The “Sea Ripple” was a small sailing vessel with a tonnage of 100 tons or so, and was chartered from the well-known old Fremantle firm of J. and W. Batemen. With the exception of Mr. and Mrs. Withnell, the two children, Miss Hancock, and Mr. John Hancock, the members of the expedition were paid servants. They took with them a miscellaneous collection of stores and provisions to last for a long period, 1,000 sheep, 10 draught horses, one saddle horse, six cows, and one Clydesdale colt.

The Journey

The journey itself took about a month and was unadventurous until nearing the end, when misfortune seemed to follow them. It had been their intention to land at Port Hedland and take up country on the De Grey River, but when they were opposite Tien Tsin, which was the old name for Cossack, they were becalmed for a week and much mortality followed among the stock. Eventually a breeze sprang up, but it took them in on the tide only to run on a reef. This proved disastrous, for when the tide went out, the little vessel listed badly and the sheep suffered greatly. Eventually the vessel was refloated and a hole which had been knocked in her, covered with a tarred sheet and the journey resumed. However, the captain refused to land them at Hedland, but promised to take them back to Cossack for another £100. They gave him a cheque on Mr. George Shenton and went to Cossack, anchoring a couple of miles out, and they and the stock were, under hazardous conditions, landed in small boats. On landing, Mr. Withnell and Mr. Hancock, went in search of water and located a good supply, though somewhat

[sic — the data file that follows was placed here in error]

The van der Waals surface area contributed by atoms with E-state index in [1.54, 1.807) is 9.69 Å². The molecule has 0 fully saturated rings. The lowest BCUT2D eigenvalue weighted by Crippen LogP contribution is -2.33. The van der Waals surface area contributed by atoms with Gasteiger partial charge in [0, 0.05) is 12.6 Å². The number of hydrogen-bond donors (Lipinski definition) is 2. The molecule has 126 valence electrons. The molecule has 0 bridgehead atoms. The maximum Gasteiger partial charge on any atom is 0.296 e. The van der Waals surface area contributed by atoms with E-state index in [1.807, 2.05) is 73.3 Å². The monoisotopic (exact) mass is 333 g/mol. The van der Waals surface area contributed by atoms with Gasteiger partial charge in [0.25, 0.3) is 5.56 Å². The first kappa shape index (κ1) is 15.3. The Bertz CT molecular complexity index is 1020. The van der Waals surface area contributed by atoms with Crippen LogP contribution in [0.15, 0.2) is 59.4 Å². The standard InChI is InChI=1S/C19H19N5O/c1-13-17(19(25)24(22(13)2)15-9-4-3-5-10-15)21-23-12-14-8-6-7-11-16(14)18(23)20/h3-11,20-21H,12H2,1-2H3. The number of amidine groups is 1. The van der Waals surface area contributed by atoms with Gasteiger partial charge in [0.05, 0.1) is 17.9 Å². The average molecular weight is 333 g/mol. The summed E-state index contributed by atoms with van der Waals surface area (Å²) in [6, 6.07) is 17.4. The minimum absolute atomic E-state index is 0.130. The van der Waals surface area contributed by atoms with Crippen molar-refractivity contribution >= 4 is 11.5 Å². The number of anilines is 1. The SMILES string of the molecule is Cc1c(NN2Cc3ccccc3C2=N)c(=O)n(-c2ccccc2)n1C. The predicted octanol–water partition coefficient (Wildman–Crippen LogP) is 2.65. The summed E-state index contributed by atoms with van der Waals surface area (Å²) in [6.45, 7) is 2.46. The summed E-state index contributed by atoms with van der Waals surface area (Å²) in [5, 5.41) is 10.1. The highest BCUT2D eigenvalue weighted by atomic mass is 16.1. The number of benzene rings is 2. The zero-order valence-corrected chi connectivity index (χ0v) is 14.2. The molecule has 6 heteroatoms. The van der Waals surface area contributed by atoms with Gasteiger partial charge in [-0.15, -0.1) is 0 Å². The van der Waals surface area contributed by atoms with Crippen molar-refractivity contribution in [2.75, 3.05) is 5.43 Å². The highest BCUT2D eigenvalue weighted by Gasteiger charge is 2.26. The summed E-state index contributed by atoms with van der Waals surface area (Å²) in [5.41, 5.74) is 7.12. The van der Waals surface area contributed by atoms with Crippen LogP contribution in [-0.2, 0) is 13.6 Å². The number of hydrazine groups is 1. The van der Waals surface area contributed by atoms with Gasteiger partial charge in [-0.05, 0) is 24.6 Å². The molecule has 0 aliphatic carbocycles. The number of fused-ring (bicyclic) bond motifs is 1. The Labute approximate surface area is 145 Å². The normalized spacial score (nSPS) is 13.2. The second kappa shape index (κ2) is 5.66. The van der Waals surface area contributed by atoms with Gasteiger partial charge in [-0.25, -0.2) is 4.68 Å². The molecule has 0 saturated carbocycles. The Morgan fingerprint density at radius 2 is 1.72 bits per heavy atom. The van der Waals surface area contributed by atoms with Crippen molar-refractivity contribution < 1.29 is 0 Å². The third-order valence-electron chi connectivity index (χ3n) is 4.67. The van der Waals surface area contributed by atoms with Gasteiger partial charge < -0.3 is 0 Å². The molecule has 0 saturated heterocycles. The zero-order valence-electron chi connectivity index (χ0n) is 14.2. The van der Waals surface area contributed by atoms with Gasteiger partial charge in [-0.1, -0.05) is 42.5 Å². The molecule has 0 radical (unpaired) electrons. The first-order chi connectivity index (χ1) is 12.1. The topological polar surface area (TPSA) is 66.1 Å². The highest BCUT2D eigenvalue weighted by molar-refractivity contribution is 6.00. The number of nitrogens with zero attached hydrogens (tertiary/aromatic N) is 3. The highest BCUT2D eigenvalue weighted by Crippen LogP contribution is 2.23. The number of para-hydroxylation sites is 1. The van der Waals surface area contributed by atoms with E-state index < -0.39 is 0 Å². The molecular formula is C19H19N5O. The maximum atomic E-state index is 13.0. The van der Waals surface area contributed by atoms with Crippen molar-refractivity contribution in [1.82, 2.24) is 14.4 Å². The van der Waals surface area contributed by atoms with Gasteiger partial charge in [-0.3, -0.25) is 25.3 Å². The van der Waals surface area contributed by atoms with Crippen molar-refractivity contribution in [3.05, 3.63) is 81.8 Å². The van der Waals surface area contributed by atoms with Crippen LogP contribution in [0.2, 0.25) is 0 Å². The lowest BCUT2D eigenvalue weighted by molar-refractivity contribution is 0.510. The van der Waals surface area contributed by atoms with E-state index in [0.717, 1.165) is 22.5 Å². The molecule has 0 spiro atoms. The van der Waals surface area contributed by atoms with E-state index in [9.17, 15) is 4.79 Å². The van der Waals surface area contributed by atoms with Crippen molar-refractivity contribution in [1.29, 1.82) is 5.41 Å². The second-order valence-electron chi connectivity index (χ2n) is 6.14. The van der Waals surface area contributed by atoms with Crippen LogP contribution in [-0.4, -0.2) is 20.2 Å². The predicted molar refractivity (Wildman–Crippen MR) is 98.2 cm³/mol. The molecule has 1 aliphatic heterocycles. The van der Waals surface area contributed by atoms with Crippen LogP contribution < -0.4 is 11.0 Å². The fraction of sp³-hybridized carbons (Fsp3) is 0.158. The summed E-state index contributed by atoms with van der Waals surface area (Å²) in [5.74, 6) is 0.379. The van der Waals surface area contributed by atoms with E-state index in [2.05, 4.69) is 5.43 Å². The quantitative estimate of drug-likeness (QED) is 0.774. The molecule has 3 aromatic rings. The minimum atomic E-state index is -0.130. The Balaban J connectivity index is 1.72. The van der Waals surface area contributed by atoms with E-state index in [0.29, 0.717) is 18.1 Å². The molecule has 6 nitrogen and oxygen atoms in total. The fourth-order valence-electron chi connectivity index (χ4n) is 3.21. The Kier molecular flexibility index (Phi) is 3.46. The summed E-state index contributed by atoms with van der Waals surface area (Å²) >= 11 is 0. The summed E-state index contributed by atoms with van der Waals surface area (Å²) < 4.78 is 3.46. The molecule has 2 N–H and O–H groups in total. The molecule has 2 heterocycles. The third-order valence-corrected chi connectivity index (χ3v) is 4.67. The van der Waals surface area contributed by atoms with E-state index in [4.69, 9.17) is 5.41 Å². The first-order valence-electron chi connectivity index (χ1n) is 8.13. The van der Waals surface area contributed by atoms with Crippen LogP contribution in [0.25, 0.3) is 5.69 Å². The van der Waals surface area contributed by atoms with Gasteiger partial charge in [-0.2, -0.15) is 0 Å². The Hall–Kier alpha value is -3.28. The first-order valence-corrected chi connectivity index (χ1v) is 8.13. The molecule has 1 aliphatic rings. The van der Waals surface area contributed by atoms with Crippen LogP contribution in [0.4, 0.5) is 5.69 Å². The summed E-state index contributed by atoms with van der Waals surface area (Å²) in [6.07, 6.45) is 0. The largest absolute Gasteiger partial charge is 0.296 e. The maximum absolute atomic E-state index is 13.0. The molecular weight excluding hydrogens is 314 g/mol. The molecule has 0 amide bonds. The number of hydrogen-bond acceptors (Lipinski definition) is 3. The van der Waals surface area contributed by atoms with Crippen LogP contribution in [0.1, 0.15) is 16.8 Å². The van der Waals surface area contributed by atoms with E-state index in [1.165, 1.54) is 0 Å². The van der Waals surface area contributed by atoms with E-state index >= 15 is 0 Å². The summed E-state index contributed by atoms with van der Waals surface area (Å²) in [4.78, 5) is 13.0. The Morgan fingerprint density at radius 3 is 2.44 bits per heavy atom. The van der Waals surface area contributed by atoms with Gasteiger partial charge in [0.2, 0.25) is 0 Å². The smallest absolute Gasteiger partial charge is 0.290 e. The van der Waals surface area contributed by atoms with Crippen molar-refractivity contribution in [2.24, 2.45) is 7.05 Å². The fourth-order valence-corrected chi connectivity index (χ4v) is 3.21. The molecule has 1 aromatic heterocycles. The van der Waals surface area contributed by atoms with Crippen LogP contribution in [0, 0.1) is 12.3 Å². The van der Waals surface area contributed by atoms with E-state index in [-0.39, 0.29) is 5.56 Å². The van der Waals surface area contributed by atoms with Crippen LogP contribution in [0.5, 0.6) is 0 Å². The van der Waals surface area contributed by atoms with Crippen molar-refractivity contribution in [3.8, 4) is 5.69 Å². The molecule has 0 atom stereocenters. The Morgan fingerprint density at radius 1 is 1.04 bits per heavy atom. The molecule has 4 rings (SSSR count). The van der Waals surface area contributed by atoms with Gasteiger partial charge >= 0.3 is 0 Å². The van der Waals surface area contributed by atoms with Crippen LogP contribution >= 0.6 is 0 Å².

brackish, near Roebourne, They had no means of transport, so they made a depot for their stores, and each started off carrying as much as they possibly could, while Mrs. Withnell carried her baby and helped the other toddler along. It must have been a weary walk, but the plucky woman managed it.

They eventually pitched camp on a hill which they named Mt. Welcome. It was on a Sunday flight and Mrs. Withnell used to tell how after they had boiled the billy and made a damper and had eaten and drunk, they had family prayers and even sang hymns, though none of them could sing very well.

When they settled down and made a count of their stock, the realisation of their losses on the journey was painfully brought home to them. Their muster showed 84 ewes, two rams, one cow and one horse. Their troubles and trials even then were not ended. A storm came up and carried away many of their stores which they had imagined were safe in the depot where they landed. Even some of the sugar and flour went, and their supply of boots. This was a real hardship, for they were soon barefoot and the burning sands must have been terrible. However, “spunk” again told, and one of the party manufactured sabots cut out of some wood and finished them off with sheep skin, and they just made the best of things till they could get more boots. Mrs. Withnell surely was an optimist, for she told how “they kept the sugar that was left for the children, and fortunately the cow calved and we had milk, the supply of which was later supplemented by the loan of another cow from Mr. Shakespeare Hall, who was a neighbour.” Their other nearest neighbours were the Fishers and McKays, who were 50 miles away, and the Seabrooks and Robinsons 30 miles off.